A new report on Portland’s working waterfront shows an 8 percent decrease in the amount of space available for marine-dependent uses such as commercial fishing over the last six years.

The shift in uses followed city zoning changes intended to let pier owners diversify and generate more revenue to fix their failing piers, although the report cites a relatively modest amount of investment in the 14 privately owned piers. About $700,000 of the $6 million invested since 2013 went to pier infrastructure, according to city permit data included in the inventory.

Overall, the report concludes that the 2010 zone changes worked as expected by gradually opening more of the waterfront to non-marine redevelopment while still leaving the majority of space – nearly 70 percent of ground-floor building space and 81 percent of open space – available to marine dependent uses. “The shift from vacant to non-marine use (reduces) the percentage of space available to marine use, but has not decreased the actual amount of marine use to percentages below the 55 percent” minimum set out in the city’s zoning text, the report says.

Nevertheless, the shifting uses documented in the report underscore the tensions that prompted working waterfront advocates to demand protection for commercial fishermen and others who rely on the wharfs along Commercial Street for working space and ocean access. The report says, for example, that an expansion of parking areas on the water side of Commercial Street is believed to be leading to a loss of storage space for fishermen, although the extent of that shift is not known and was not analyzed in the report.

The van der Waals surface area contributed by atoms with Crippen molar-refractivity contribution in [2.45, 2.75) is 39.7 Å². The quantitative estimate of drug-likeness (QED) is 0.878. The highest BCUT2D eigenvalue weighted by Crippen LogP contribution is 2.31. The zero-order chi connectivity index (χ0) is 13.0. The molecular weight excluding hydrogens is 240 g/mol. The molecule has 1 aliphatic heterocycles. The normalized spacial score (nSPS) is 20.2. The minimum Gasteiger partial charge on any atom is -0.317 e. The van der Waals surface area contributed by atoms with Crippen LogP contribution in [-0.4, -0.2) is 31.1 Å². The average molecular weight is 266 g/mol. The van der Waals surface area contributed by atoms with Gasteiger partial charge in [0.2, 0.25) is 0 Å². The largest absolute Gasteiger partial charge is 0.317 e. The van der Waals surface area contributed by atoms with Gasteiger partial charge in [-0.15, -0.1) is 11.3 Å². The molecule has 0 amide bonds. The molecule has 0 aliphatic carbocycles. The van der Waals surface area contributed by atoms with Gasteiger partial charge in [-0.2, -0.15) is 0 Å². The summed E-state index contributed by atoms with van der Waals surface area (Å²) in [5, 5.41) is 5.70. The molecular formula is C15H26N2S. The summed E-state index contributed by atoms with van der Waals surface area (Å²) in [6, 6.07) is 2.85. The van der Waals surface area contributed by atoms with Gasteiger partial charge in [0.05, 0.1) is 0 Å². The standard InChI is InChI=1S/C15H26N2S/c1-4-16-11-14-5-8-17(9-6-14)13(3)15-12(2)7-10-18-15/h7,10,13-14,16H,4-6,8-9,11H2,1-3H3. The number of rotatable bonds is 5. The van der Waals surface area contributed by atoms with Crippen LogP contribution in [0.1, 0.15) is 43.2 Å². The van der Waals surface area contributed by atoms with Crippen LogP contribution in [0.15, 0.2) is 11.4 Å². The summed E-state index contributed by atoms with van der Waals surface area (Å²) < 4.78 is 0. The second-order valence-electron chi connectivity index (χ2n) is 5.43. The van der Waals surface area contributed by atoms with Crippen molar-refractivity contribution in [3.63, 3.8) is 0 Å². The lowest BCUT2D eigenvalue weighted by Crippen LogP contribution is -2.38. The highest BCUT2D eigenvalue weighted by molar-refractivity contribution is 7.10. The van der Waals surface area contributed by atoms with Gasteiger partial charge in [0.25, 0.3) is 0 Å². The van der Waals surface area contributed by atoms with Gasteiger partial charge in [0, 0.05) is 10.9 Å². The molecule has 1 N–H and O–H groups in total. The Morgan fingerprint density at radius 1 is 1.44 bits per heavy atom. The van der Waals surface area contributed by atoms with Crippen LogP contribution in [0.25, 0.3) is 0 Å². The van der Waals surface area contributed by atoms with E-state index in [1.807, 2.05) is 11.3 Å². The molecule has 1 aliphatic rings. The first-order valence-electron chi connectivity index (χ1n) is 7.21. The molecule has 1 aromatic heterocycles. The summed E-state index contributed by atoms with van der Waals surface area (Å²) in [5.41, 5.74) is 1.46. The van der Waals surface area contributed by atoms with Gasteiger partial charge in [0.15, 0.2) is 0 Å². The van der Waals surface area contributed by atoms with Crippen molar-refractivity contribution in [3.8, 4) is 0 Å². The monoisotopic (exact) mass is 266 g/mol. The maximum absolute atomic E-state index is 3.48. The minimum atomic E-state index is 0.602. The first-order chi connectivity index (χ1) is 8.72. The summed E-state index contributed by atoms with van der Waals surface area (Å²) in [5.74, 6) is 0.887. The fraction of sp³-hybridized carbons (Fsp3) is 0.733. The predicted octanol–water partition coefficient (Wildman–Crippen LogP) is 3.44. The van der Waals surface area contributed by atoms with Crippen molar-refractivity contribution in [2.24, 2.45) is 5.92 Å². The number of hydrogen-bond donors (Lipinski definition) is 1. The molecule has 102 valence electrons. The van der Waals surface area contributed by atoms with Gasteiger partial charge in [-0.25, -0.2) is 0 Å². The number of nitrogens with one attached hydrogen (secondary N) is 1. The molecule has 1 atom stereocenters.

The report was presented Thursday at the first meeting of the city’s Waterfront Working Group, which was established last month. The city established the group and adopted a six-month building moratorium on the waterfront in hopes of avoiding a citywide referendum that was gaining steam and could result in significantly tighter zoning rules.

Members of the new working group on Thursday quickly dove into a debate about the possibility of zoning changes to remove some of the flexibility granted to property owners in 2010 and add protection for fishing-related activities. The group will continue to meet every two weeks, even as advocates say they are prepared to move forward with a citywide referendum to restrict development if they are not satisfied.


The waterfront inventory completed this week is the first one in six years, despite an ordinance that requires annual reporting to the City Council. The requirement was adopted so that the city could track the erosion of working waterfront access over time.

The Waterfront Central Zone contains 14 privately owned piers, plus the Gulf of Maine Marine Institute and the publicly owned Portland Fish Pier, according to the inventory. It’s home to majority of the city’s fishing fleet of mostly lobster boats, fish processing and sales, bait distributors, lobster buyers, tourist excursion vessels, and other marine and non-marine dependent businesses.

Portland’s zoning rules, adopted in 2010, allow for as much as 45 percent of the ground-floor space on the outer piers to be used for non-marine uses, provided owners first try to find a marine tenant and meet other conditions. The remaining 55 percent must remain water-dependent uses.

About 67 percent of the ground-floor building space is now available for marine-dependent use, which is down from 75 percent in 2012, according to the city.

Much of that shift is attributed to the renovation of Maine Wharf. At least three marine-based businesses – a lobster dealer, marine supply company and an urchin processor – were evicted from the wharf in 2012 after an engineer found structural damage.